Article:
Monday, March 26, 2007

More flower talk ...

Well, Kim piqued my interest, and I started searching.  I have some wimpy striped squill blooming, and I *had* what I think was a single glory of the snow, but it has disappeared.  I think a cat or child got to it.  So, I have white lilacs, purple grape hyacinths, striped squill, and 2 daffodils blooming.

The irises I transplanted a couple weeks ago look like they're holding their own for now.  The rose bushes I transplanted have new leaves growing, so I think they survived.  The unknown bush still looks the same.  I'm suspicious of that bush.

Today, I saved some bulbs from my husband's overzealous mowing.  Our house was built on a lot where an older house once stood.  And there are flowers growing up in odd places where the original flower beds once were.  Every year, I dig something up and move it before Steve mows.  I've transplanted about 20 surprise lilies, for instance. 

We have this tiny late spring/early summer bulb that I have never identified that I dig up from the yard every year and move to flower beds.  Steve just mows over it if I leave it in the yard.  It's hardy, and it keeps coming back ... in the yard, and the flower beds.  It naturalizes in clumps, and I really like it. 

It's leaves are long, thin, grass-like with a white stripe down the center.  It blends in with our grass until it gets longer than the grass.  It sends up single flowers on each stem, that are just about an inch across.  THe flowers are white with a hint of blue, and they have 5 or 6 petals (I can't remember which).  It kind of resembles Ipheion Uniflorum, only smaller and daintier, and with that stripe on the leaf. 

I'll have to take some pictures later this year and post them, to see if anyone else can identify them.  I've looked in gardening books and googled it countless times.  It's my mystery flower, I guess.  Wouldn't it be my luck that it's just a wildflower I'm moving around.   Oh well, it's pretty, I like it, and it's free. 



  1. some crocus have a stripe down their grass-like leaves ... I know mine do. I think they're crocus, they don't always bloom. Maybe they're not, LOL!

    I want to plant some glory of the snow, I was supposed to do it last fall. My sister thought hers were scilla siberica (siberian squill) ... interesting that your squill are related-but-not-the-same as mine. Why are they wimpy?

    I moved in the boundaries of our flower bed (it was very overgrown) so now I have tulips and a few remaining iris growing in the lawn part - and a lot of scattered grape hyacinth. Don't you have to wait until after they bloom and die back to relocate them?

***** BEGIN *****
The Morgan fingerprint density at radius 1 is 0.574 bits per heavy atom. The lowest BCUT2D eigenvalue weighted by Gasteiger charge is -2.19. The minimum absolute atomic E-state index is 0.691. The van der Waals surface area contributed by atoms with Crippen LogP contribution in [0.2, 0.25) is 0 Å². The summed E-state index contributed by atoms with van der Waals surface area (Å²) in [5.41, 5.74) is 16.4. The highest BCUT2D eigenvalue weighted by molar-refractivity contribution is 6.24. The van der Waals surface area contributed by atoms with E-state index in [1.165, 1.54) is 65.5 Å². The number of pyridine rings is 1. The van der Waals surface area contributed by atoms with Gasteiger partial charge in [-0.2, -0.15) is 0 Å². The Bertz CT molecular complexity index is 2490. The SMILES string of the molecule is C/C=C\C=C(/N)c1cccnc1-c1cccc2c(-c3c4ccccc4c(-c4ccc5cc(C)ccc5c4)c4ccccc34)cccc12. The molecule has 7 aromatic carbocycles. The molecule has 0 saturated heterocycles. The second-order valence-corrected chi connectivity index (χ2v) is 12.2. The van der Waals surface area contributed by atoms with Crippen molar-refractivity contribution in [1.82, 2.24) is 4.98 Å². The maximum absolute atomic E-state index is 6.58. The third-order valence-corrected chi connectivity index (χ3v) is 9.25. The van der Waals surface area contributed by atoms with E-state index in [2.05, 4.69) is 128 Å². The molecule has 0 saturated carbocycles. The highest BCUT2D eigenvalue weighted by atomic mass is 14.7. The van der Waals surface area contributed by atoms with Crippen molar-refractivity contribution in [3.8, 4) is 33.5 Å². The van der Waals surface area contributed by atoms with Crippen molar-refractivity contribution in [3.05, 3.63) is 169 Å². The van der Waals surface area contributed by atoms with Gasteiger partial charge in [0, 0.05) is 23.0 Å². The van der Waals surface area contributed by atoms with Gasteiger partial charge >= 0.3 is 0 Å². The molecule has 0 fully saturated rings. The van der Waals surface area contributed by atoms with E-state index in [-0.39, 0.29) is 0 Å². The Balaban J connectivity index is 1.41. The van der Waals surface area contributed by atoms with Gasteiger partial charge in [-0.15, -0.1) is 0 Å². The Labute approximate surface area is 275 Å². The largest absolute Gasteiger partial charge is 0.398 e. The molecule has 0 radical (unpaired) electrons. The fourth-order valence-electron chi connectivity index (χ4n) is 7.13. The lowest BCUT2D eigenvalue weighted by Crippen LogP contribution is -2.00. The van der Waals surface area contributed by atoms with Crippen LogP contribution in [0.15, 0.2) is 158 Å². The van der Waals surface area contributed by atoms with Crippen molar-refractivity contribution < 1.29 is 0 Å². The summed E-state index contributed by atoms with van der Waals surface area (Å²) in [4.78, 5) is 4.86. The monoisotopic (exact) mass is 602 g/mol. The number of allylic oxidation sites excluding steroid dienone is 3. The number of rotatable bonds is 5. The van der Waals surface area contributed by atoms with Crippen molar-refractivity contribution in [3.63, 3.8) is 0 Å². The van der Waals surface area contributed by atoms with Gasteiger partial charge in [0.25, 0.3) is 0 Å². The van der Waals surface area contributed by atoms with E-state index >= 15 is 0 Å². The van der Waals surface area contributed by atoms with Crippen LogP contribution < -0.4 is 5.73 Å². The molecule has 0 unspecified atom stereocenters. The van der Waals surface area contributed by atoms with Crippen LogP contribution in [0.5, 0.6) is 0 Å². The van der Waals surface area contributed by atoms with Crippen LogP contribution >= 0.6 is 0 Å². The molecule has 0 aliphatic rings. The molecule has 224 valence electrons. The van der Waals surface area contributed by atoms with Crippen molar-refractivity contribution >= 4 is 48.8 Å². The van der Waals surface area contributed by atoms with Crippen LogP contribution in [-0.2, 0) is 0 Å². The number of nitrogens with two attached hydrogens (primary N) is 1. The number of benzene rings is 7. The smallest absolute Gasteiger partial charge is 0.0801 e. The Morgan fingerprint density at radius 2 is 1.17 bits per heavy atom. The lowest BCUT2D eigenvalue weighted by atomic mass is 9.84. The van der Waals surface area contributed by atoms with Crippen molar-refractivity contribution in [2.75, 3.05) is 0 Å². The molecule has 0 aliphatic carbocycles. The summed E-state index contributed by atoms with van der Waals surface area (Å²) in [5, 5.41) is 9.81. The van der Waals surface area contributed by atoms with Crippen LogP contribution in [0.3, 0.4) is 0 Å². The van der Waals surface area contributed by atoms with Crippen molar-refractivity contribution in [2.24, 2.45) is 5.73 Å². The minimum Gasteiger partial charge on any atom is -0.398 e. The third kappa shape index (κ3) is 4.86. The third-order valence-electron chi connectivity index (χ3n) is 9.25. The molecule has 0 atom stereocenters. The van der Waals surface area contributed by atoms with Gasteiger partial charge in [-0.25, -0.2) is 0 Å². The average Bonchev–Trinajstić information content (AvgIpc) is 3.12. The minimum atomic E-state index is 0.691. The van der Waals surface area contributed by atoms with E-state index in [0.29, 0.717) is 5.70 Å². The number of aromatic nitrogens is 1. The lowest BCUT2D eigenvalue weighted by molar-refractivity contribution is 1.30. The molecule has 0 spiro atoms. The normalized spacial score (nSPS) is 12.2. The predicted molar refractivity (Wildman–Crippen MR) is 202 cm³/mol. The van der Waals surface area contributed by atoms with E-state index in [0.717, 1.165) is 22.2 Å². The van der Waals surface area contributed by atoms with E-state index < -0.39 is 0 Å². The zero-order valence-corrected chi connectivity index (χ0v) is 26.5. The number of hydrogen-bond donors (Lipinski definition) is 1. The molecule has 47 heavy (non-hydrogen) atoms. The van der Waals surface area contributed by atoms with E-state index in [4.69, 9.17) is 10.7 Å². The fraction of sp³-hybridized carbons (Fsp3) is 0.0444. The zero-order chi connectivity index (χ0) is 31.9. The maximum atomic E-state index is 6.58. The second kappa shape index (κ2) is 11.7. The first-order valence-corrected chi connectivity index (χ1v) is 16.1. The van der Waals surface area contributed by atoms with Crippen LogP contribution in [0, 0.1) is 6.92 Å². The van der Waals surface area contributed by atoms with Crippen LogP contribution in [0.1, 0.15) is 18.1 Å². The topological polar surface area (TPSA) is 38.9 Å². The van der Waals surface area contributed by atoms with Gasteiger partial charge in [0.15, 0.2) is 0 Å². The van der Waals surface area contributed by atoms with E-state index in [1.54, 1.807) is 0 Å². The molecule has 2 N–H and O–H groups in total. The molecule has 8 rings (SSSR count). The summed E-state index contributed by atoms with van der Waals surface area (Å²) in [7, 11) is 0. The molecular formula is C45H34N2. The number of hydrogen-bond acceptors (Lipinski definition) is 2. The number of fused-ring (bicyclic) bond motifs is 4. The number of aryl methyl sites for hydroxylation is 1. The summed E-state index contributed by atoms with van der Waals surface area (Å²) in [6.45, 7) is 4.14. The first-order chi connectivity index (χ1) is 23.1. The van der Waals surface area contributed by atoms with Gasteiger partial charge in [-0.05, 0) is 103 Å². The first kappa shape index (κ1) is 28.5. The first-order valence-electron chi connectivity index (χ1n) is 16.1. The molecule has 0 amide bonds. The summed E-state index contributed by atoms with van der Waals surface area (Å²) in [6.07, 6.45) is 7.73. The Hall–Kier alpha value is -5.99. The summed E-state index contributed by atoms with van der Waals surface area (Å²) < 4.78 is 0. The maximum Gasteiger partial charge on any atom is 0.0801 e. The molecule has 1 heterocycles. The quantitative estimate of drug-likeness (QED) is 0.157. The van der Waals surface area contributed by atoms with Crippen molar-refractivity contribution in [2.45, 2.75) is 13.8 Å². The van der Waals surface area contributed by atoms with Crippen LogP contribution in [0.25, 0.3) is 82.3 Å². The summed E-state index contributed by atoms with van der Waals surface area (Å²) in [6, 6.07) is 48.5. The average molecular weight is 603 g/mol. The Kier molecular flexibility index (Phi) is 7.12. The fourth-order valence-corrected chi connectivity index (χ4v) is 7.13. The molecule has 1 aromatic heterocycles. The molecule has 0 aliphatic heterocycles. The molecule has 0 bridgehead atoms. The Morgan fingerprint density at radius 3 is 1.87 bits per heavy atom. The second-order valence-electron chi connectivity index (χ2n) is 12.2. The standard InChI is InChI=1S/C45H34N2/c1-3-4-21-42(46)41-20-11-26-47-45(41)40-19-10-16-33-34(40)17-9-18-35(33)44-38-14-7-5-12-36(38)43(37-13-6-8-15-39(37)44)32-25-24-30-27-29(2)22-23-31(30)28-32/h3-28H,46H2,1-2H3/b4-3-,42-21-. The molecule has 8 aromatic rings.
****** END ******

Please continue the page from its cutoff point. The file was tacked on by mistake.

2. could it be <a href="">Star of Bethlehem</a> ??

    sounds like they bloom later than crocus but have similar leaves and the flowers look like your other link, only smaller?

  3. Kim, I suppose it would be best to wait until they bloom and die off ... but we've planted iris in the Spring before. They don't necessarily bloom that year, but they usually survive and spend the year getting rooted in and ready for the next year to bloom.

    With these mystery flowers, I can't wait until they've bloomed. Steve never lets them bloom really ... just keeps mowing over them. I could probably spot them to dig them up after they were mowed, but not as easily. Right now they were 3-5 inches taller than the grass, so it was easy.

    I'll have to look at your links and try to figure it out. But until they bloom, I'm just going off memory of what I think they looked like.

    Oh, the Striped Squill is wimpy because it's just 6 individual plants here and there. They likely don't get enough sunlight where they're located, because they're tiny and have never spread as I think they're supposed to. Is that bad grammar? Did it just grate on your nerves? I truly have no clue. LOL!!


  4. It might be Star of Bethlehem. I've considered it before, but it looks like it has multiple flowers on one stem, and I don't think mine do that. I'll have to wait and see. One of those pictures that you linked to, does seem to show the lighter stripe down the grass-like leaves.

  5. Oh, I'd love to see a picture of that flower! We're starting from "scratch" around here, so I am actually planting all those "wildflowers" that someday will either bless somebody else or drive them nuts trying to get rid of it. In the meantime, I am looking forward to lots of flowers! And you have lilac already? Wow! My lilac is just budding out, no flowers yet. We have daffodils blooming like crazy along the rock wall, which I love.




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